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Brighton High – Carl Holm

  • Post category:General News
  • Post last modified:June 2, 2014

Brighton senior Carl Holm knows exactly what it takes to overcome seemingly insurmountable odds: courage, dedication and a complete unwillingness to blame others or feel sorry for yourself.  Ever.

That’s how this Bengal with a 3.9 grade point average left his FLDS family and started high school at Brighton with a third-grade education. And that’s how, in a few years, he’ll be the first person in his family in generations to earn a college diploma.

“My biggest support has been the teachers,” Carl says of his accomplishment to be able to graduate this year, on time, with his peers. “That’s what’s made the biggest difference for me.”

Carl was reared in the polygamist enclave of Colorado City, Ariz.  He went to a private school for the first few years of his education, but at the end of third grade, the school closed. His mother, who has an eighth-grade education, and his father, who finished correspondence high school, were unable to continue his education at home, so Carl tried teaching himself.

That worked until he became preoccupied with other interests and he stopped caring about school, he says. When Carl turned 15, he decided he didn’t want to follow his family’s FLDS footsteps.  He decided to leave Colorado City – and, according to his family’s beliefs, that meant he would never be welcome to return.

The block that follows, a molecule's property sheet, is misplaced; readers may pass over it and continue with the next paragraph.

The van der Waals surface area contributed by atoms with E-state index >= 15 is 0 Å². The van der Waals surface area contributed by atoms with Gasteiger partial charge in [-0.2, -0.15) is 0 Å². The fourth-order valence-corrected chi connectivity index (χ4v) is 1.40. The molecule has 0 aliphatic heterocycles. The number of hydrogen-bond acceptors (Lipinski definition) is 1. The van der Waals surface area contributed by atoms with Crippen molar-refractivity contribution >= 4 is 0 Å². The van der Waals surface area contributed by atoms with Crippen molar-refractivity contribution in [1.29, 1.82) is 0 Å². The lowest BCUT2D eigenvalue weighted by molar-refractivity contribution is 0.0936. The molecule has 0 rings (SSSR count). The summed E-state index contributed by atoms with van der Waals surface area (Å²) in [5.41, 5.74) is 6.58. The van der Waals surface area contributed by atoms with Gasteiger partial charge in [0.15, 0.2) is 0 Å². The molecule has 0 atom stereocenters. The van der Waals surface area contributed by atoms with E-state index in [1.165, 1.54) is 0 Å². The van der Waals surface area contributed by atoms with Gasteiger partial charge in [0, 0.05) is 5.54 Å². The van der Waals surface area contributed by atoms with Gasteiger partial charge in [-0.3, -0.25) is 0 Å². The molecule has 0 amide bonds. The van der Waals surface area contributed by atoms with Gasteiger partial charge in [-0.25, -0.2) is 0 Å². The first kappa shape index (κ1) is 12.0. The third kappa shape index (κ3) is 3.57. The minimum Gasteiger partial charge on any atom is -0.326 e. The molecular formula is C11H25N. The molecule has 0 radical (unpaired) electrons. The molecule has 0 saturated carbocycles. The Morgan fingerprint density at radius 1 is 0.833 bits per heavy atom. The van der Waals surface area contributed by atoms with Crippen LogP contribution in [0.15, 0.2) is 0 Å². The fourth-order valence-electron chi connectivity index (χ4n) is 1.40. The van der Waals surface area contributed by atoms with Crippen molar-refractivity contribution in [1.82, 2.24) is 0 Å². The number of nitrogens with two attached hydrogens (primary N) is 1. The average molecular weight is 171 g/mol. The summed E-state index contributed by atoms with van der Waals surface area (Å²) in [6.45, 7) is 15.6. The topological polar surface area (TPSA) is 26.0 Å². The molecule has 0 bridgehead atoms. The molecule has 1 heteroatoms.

Even now, three years later, Carl’s contact with his family is extremely limited – they speak rarely, only in exceptional circumstances – but he holds no remorse or ill feelings.  “I admire them because they are willing to stand up for what they believe, no matter what,” Carl says. “That’s kind of what I did, too.”

One of Carl’s uncles was willing to give him a home.  So, on the eve of what would be Carl’s sophomore year, he moved to northern Utah and got to work making up what he had missed. He became closely acquainted with his counselors and teachers –  and surprised himself as he excelled at learning. 

“Honestly, it’s kind of my life now,” Carl says. “I realized I was better at it than I thought I was. I just had really good experiences with all of my teachers and I really admired them and I wanted to show them the respect they deserved.”

Now, Carl is graduating with a 3.9 grade point average, with plans to start attending a college in Montana in the fall with a $15,000-a-year scholarship. And he doesn’t want to stop there. His next dream is to earn a master’s degree in engineering and work with race cars.  “I’m the kind of person that I jump into something and I keep working at it until I’m done or completely out of time,” he says. “Quitting has never really been an option for me.”

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